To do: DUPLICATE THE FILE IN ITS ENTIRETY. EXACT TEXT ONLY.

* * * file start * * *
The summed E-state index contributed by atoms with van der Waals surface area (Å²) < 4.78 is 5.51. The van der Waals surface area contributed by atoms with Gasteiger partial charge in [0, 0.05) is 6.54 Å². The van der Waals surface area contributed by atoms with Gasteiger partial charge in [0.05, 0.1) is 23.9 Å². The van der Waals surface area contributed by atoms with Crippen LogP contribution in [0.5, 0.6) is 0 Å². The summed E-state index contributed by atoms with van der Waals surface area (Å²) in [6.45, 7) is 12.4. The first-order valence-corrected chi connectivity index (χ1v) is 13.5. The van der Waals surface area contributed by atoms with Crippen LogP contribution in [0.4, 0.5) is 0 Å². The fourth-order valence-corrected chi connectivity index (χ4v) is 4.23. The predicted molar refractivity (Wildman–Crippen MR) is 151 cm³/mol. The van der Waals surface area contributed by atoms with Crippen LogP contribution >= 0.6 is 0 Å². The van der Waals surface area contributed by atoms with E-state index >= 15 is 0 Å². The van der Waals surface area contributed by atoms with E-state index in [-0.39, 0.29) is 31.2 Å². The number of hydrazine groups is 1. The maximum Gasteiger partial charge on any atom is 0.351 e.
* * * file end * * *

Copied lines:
The summed E-state index contributed by atoms with van der Waals surface area (Å²) < 4.78 is 5.51. The van der Waals surface area contributed by atoms with Gasteiger partial charge in [0, 0.05) is 6.54 Å². The van der Waals surface area contributed by atoms with Gasteiger partial charge in [0.05, 0.1) is 23.9 Å². The van der Waals surface area contributed by atoms with Crippen LogP contribution in [0.5, 0.6) is 0 Å². The summed E-state index contributed by atoms with van der Waals surface area (Å²) in [6.45, 7) is 12.4. The first-order valence-corrected chi connectivity index (χ1v) is 13.5. The van der Waals surface area contributed by atoms with Crippen LogP contribution in [0.4, 0.5) is 0 Å². The fourth-order valence-corrected chi connectivity index (χ4v) is 4.23. The predicted molar refractivity (Wildman–Crippen MR) is 151 cm³/mol. The van der Waals surface area contributed by atoms with Crippen LogP contribution >= 0.6 is 0 Å². The van der Waals surface area contributed by atoms with E-state index >= 15 is 0 Å². The van der Waals surface area contributed by atoms with E-state index in [-0.39, 0.29) is 31.2 Å². The number of hydrazine groups is 1. The maximum Gasteiger partial charge on any atom is 0.351 e.